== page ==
Board members of the West End Business Improvement Association (WEBIA) say that revitalizing public space in the gay village is the first step in their long-term strategy to increase business and community engagement in the West End.
The future of Bute Street plaza, the introduction of a lighting program on Davie Street, and the installation of new banners throughout WEBIA’s catchment area were discussed at the association’s Sept 24 annual general meeting.
A portion of Bute Street, between Burnaby and Davie streets, was turned into a temporary, pedestrian-only meeting and celebration space during the summer months, one of the 33 recommendations made by the City of Vancouver’s LGBTQ advisory committee.
However, WEBIA’s board would not guarantee that the plaza would be a permanent fixture without further study and investment.
“What would really make that flourish and what we’ve heard back from the community is that it has to be animated,” outgoing board chair David Buddle said. “There has to be programs; there has to be things going on. Otherwise it can deteriorate and become an area of public loitering and some mischief.” Buddle noted that some business owners told WEBIA and the city that “things were deteriorating there to some degree.”
In July, WEBIA also partnered with the city to install a permanent stretch of rainbow-coloured LED lights along Davie between Burrard and Jervis streets. The lights, which were financed by the city, cost $260,000.
“The Davie Street lighting installation is permanent,” WEBIA’s executive director Stephen Regan said. “It probably has a lifespan of seven years. We’re negotiating with the city on how to make sure they have a financial plan so that for the next 25 years we’ve got a lighting program in Davie Village that’s unique, programmable, vibrant and exciting.”
He noted that WEBIA had also increased the number of rainbow banners throughout the catchment area.
“We tripled the number of Pride flags and have now extended it throughout the West End, and at the corners of Davie and Bute, they are back as full banners,” he added. “Going forward, there’s nothing stopping us from looking at how and to implement them over time.”
WEBIA invested most of their budget and ended the fiscal year with a surplus of $17,723. The biggest expenditures included advertising and promotion, wages and employee benefits, contractors and street lighting.
WEBIA’s revenue projection is expected to increase by almost seven percent next year, from $716,352 in 2013 to $794,417 for the 2015/2016 fiscal year. The vast majority of their funding comes from a levy collected by the city from area property owners and businesses.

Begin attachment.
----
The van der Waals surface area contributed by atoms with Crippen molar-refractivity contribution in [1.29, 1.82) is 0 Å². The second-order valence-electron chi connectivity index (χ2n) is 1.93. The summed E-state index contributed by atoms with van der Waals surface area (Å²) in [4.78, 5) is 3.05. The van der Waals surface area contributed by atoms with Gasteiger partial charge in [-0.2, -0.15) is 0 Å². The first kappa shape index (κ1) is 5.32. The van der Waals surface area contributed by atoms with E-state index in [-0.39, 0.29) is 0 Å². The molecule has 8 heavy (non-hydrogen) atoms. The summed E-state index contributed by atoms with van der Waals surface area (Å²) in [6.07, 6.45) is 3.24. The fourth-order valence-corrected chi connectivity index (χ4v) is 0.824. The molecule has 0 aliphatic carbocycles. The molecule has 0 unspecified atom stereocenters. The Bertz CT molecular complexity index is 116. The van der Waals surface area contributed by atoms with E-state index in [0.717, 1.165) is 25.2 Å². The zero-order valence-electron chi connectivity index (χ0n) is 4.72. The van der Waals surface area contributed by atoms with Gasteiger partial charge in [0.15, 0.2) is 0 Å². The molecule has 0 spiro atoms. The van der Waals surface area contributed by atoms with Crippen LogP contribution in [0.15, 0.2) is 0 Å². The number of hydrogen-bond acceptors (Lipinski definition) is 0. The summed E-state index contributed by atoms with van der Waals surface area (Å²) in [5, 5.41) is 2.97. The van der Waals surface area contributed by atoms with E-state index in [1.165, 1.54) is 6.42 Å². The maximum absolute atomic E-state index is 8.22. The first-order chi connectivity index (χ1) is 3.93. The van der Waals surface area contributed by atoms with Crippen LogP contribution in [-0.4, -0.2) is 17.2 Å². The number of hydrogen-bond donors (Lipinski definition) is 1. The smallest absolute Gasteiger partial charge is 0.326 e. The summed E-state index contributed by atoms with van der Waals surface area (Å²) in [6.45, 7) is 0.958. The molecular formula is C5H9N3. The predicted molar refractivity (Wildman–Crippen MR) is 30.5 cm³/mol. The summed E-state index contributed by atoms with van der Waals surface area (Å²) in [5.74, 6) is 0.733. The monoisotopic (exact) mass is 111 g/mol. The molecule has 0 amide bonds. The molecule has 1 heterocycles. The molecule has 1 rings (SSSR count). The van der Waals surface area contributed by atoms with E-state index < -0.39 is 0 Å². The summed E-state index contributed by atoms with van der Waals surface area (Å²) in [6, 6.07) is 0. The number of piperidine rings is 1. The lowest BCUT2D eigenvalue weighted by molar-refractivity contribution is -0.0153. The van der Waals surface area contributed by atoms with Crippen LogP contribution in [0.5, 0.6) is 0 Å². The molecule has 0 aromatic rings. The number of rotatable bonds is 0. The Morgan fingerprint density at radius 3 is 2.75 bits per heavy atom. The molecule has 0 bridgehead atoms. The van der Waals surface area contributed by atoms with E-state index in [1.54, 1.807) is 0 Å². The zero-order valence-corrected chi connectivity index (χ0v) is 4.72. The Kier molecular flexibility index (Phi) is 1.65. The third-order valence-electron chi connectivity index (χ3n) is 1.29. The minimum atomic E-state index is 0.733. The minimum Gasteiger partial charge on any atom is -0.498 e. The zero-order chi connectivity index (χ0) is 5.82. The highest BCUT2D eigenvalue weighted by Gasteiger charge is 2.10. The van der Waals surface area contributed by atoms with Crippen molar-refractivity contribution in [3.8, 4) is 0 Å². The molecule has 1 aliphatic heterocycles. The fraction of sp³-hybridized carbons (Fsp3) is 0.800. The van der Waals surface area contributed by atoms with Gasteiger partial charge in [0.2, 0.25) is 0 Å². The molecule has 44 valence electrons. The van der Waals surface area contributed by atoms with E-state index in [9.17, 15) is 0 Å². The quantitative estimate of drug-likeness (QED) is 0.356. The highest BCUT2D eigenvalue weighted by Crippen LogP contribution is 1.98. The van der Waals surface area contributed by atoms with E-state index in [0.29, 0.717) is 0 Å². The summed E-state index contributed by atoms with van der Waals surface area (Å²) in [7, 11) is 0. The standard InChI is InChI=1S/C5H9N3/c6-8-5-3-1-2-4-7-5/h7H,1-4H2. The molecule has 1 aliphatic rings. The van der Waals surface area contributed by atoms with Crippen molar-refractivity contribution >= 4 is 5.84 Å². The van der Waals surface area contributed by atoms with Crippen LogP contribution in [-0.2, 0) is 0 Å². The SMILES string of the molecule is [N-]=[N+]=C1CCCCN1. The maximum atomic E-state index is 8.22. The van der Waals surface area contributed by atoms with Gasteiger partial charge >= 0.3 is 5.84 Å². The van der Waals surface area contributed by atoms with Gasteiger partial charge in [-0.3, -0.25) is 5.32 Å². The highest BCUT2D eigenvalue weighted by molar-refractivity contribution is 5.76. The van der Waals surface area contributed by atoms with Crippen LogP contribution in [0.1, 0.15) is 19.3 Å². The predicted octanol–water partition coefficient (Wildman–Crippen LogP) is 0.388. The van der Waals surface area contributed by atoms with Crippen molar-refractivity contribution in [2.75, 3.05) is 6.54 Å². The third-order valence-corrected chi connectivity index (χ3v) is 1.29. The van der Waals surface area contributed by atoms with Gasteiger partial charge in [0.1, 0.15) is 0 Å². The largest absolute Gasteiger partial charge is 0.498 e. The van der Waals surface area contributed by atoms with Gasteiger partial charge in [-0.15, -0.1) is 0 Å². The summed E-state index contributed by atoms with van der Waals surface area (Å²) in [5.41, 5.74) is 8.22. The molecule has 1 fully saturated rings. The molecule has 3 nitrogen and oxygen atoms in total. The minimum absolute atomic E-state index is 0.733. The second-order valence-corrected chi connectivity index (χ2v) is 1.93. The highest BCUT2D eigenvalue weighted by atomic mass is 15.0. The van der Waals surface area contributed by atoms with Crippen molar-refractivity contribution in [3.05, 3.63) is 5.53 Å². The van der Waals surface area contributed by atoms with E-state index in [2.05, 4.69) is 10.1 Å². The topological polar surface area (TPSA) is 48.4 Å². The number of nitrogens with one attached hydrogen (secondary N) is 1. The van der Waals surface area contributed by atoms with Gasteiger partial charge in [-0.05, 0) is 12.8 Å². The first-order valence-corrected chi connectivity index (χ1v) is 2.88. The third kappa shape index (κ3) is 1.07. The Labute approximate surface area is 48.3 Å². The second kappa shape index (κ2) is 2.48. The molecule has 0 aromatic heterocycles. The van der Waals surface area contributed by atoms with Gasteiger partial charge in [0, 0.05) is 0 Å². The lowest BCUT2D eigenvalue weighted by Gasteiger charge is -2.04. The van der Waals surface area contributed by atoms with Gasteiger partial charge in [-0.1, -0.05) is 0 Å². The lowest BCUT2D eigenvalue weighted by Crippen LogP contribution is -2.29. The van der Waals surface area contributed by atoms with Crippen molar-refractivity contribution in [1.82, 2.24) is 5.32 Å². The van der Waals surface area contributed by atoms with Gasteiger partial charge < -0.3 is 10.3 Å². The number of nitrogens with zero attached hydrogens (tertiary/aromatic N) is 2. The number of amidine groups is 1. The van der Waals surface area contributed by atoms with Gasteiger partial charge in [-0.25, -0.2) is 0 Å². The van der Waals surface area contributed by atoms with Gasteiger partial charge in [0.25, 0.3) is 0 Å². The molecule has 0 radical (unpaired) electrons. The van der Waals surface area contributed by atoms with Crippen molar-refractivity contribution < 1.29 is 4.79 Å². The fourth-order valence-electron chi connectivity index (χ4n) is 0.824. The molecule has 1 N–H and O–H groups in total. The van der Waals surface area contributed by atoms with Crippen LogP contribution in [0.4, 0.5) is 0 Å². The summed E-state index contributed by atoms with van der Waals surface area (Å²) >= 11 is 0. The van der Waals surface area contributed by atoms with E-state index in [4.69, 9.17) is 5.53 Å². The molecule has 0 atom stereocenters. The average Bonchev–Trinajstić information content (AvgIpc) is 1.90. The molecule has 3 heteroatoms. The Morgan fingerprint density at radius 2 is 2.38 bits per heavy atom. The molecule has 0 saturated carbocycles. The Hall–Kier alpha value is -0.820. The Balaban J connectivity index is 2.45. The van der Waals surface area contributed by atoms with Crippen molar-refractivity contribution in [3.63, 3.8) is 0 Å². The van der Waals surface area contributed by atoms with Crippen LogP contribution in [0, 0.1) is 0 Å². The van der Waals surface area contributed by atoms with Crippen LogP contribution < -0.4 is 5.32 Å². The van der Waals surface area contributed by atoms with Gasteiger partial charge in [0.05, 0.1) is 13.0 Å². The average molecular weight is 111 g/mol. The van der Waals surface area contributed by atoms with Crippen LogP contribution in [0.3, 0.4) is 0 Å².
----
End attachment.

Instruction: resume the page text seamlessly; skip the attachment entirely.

“This board has been committed to laying the foundation for future success in terms of financial management, governance, branding, urban planning and a retail strategy that will see the West End rise up and be recognized as one of the best places in the city to own commercial real estate and operate a business,” Buddle says.
The 26 voting members in attendance acclaimed two new board members: Jacquie McMullen, from Times Square Suites, and Paul Puratich, from 1789 Restaurant and Lounge. They join returning directors Lisa Arthurs (Quick Nickel Clothing), who is the new chair; David Buddle (Prima Properties); Michel Duprat (The Fountainhead Pub); Gary Gohren (Gohren and Associates Chartered Accountant); Tania Gorton (Room in Order); John Nicholson (Listel Canada); Mary Phelps (Vancity); Joe Skokan (Joe’s No Frills); and John Webber (Royal Bank of Canada).
Board members also paid tribute to Little Sister’s co-owner Jim Deva, who died Sept 21, and former WEBIA executive director Lyn Hellyar, who died July 10.
Buddle praised Deva as a business leader and community icon whose passion for the West End and the LGBT community will be fondly remembered. He said his sudden passing shocked everyone.
“Steve and I were just chatting with Jim the other day; he was in good spirits and was planning to attend our AGM tonight,” Buddle noted. “We chatted on the street about the efforts needed to improve Bute Plaza and to continue to attract tourism to the West End.”
Regan said the association will honour Deva’s memory and legacy through their ongoing commitment to create vibrant spaces for the LGBT community in line with the West End Community Plan, which was adopted last November.
Buddle said the association has begun to canvass opinion about an appropriate tribute to Deva.
Buddle also paid tribute to Hellyar. “We want to acknowledge her contributions and legacy. In particular, she was instrumental in the expansion of the Davie Village BIA into the West End BIA,” he noted. “Lyn was also very involved in supporting the growth of the BC BIA network and creating the Vancouver BIA Partnership. Both of these BIA organizations are contributing to what is ongoing success.” Donations can be made to the Downtown Eastside Women’s Centre in Hellyar’s memory, he said, adding that the WEBIA board plans to make a contribution to the centre.
Hellyar came into conflict with the gay community in 2008 when she temporarily removed the rainbow banners from Davie Street’s lamp standards and replaced them with banners promoting the Triathlon World Championships. The rainbow banners were reinstalled following public outcry.